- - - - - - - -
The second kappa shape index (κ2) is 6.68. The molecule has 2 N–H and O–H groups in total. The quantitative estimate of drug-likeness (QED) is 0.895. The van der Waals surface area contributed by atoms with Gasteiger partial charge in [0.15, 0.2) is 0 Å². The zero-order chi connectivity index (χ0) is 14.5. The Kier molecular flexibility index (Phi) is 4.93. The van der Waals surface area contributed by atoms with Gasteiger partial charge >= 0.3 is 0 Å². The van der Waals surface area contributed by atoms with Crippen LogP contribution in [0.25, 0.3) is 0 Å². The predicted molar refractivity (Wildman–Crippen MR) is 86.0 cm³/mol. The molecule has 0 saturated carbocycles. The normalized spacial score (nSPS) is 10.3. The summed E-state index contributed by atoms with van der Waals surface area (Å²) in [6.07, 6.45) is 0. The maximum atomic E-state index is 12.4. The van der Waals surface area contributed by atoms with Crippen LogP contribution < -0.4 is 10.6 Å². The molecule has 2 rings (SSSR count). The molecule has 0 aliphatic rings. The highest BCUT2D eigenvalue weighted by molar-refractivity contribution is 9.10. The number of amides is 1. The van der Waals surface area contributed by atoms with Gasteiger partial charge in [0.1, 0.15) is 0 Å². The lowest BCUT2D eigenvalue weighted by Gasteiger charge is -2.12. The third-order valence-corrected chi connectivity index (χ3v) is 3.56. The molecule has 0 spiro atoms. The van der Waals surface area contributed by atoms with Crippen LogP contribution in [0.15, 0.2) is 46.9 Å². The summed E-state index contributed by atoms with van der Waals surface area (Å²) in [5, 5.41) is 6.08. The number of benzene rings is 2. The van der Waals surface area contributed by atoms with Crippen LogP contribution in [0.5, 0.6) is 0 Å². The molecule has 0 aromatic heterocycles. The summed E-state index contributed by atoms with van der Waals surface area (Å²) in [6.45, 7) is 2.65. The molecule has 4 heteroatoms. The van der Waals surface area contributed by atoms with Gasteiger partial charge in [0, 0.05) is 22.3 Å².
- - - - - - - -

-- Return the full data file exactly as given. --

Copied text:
The second kappa shape index (κ2) is 6.68. The molecule has 2 N–H and O–H groups in total. The quantitative estimate of drug-likeness (QED) is 0.895. The van der Waals surface area contributed by atoms with Gasteiger partial charge in [0.15, 0.2) is 0 Å². The zero-order chi connectivity index (χ0) is 14.5. The Kier molecular flexibility index (Phi) is 4.93. The van der Waals surface area contributed by atoms with Gasteiger partial charge >= 0.3 is 0 Å². The van der Waals surface area contributed by atoms with Crippen LogP contribution in [0.25, 0.3) is 0 Å². The predicted molar refractivity (Wildman–Crippen MR) is 86.0 cm³/mol. The molecule has 0 saturated carbocycles. The normalized spacial score (nSPS) is 10.3. The summed E-state index contributed by atoms with van der Waals surface area (Å²) in [6.07, 6.45) is 0. The maximum atomic E-state index is 12.4. The van der Waals surface area contributed by atoms with Crippen LogP contribution < -0.4 is 10.6 Å². The molecule has 2 rings (SSSR count). The molecule has 0 aliphatic rings. The highest BCUT2D eigenvalue weighted by molar-refractivity contribution is 9.10. The number of amides is 1. The van der Waals surface area contributed by atoms with Gasteiger partial charge in [0.1, 0.15) is 0 Å². The lowest BCUT2D eigenvalue weighted by Gasteiger charge is -2.12. The third-order valence-corrected chi connectivity index (χ3v) is 3.56. The molecule has 0 spiro atoms. The van der Waals surface area contributed by atoms with Crippen LogP contribution in [0.15, 0.2) is 46.9 Å². The summed E-state index contributed by atoms with van der Waals surface area (Å²) in [5, 5.41) is 6.08. The number of benzene rings is 2. The van der Waals surface area contributed by atoms with Crippen LogP contribution in [0.5, 0.6) is 0 Å². The molecule has 0 aromatic heterocycles. The summed E-state index contributed by atoms with van der Waals surface area (Å²) in [6.45, 7) is 2.65. The molecule has 4 heteroatoms. The van der Waals surface area contributed by atoms with Gasteiger partial charge in [0, 0.05) is 22.3 Å².